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How many cities are too few / too many for a kingdom?

Discussion in 'World Building' started by TheCatholicCrow, Jul 28, 2017.

  1. TheCatholicCrow

    TheCatholicCrow Inkling

    I was looking at an old map & counted a definitive 18 (over the course of 3 books) with additional lands beyond "civilization" which also harbor more people/creatures but won't be developed at least until the 3rd segment.

    It all makes complete sense in my head. There are 6 main cities and I could easily add in another dozen but I got to thinking about whether or not a reader would even be able to keep up with it all. You know ... is there a limit?

    How many cities do you use in your world?
  2. ThinkerX

    ThinkerX Myth Weaver

    As many as needed. Never did sit down and count them. I try to keep the number of cities in each tale to a minimum, to avoid confusion. Many, as far as the reader is concerned will never be more than names on a map.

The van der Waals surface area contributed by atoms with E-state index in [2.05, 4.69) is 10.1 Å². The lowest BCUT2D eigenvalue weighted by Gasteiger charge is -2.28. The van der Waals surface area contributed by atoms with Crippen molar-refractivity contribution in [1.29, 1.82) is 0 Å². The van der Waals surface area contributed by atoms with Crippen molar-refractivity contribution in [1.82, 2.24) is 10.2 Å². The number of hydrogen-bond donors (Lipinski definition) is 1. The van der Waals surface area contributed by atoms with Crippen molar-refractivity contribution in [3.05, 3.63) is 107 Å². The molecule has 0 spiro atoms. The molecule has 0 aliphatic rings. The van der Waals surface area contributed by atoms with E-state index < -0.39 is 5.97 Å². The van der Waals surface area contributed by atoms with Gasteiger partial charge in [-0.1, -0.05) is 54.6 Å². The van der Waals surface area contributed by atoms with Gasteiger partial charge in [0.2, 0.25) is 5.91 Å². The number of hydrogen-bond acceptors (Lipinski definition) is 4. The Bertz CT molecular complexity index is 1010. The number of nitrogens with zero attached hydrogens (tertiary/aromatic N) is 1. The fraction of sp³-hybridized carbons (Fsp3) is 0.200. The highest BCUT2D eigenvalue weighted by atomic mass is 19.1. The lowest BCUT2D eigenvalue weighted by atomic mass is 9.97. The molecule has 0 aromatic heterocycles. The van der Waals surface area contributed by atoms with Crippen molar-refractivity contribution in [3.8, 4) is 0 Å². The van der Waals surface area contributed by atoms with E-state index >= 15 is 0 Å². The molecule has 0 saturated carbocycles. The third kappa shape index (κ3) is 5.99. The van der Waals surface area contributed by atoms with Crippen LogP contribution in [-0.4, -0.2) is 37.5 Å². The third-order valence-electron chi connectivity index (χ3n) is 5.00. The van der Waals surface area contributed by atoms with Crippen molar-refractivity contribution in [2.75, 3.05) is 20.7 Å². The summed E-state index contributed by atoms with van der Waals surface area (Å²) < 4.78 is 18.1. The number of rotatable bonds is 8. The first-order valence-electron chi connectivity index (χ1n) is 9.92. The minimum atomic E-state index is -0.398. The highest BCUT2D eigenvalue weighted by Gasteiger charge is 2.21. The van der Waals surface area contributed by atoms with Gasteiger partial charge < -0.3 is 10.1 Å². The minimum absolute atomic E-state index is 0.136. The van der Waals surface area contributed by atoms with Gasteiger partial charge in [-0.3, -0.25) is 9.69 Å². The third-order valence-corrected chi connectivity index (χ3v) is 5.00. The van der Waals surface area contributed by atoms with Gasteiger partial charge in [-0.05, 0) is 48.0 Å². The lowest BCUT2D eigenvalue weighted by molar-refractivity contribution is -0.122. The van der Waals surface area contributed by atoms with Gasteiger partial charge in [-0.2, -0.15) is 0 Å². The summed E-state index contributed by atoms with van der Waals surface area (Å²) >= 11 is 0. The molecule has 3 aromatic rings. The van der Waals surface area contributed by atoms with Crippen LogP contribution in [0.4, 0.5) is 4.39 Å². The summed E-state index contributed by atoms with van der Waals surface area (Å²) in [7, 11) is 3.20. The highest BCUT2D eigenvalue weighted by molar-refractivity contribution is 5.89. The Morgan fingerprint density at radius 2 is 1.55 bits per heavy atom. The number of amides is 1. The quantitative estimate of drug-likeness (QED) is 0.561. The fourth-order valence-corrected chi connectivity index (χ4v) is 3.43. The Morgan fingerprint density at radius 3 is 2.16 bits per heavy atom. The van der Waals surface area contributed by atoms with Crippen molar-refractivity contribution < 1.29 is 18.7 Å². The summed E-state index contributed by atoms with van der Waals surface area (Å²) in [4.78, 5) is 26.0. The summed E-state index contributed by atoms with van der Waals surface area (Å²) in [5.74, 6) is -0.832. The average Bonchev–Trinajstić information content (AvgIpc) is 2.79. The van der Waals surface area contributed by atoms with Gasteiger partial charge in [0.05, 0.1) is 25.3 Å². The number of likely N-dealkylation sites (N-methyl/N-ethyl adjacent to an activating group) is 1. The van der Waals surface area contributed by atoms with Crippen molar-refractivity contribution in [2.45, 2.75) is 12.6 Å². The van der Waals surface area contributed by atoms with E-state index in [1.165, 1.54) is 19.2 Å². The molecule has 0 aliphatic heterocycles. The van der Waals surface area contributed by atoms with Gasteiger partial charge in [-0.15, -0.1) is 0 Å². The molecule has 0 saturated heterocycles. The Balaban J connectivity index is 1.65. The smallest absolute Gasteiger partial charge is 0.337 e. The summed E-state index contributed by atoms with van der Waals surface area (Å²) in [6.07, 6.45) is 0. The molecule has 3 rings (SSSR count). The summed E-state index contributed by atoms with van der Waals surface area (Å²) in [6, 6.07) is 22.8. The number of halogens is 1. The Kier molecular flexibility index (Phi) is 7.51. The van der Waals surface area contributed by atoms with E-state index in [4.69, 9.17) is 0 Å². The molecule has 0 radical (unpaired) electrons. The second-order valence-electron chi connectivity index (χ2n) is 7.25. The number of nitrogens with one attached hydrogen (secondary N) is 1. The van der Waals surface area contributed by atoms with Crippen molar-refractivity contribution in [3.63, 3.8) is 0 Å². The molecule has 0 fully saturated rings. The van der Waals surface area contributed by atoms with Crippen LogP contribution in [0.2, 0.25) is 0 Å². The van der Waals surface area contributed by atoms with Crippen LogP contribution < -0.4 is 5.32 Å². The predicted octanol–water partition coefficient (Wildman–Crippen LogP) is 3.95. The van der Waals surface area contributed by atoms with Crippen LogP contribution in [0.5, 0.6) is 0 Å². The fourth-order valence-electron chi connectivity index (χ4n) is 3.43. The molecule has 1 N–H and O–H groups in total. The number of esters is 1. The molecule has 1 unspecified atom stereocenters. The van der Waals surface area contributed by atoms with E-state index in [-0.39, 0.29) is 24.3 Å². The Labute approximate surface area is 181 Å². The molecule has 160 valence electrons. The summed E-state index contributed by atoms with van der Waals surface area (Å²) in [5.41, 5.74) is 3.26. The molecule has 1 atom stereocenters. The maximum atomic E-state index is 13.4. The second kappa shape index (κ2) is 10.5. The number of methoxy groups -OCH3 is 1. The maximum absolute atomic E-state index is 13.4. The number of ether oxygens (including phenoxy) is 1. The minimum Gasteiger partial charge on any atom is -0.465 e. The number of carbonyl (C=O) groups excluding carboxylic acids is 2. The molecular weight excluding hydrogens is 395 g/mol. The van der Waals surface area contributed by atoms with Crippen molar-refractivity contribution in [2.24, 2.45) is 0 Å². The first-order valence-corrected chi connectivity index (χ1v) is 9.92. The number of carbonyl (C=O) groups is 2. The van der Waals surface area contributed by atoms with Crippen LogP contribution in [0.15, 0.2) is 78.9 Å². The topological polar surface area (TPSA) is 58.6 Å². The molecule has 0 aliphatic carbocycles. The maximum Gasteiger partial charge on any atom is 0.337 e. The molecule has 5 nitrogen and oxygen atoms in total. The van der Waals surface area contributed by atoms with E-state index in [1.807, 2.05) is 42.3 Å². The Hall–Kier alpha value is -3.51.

Names on a map...that was one of the reasons I started the 'Empire' series of novellas. Most of my stories to that point took place on the Empire's periphery - or beyond. I wished to explore the Empire's heartland a bit more, and I had ideas bouncing around more suited for urban, or at least civilized settings anyhow. But even so, those stories remain tightly focused on just a few metropolises and fiefs.
  3. CupofJoe

    CupofJoe Myth Weaver

    In my WiP, there is one city. It is huge [well over 100k people] but now it is also deserted/abandoned. No one [in the story] really knows why.
    I know there are dozens and more cities elsewhere, around the place, but they are usually just names of places that people come from. Or not mentioned at all, I know a ship came from somewhere but the reader doesn't need to know the place...
    There is a small town/village of a couple of hundred people that I have pretty much worked out, almost but not quite to the level of who sleeps where [something happened "suddenly" and I needed to know who was with who in the middle of the night]. The village started out at about 50 people and now I'm heading towards 250 individuals, so by the time I'm done... who knows?!?!?
  4. Phyphor

    Phyphor Acolyte

    In my head, it works like this: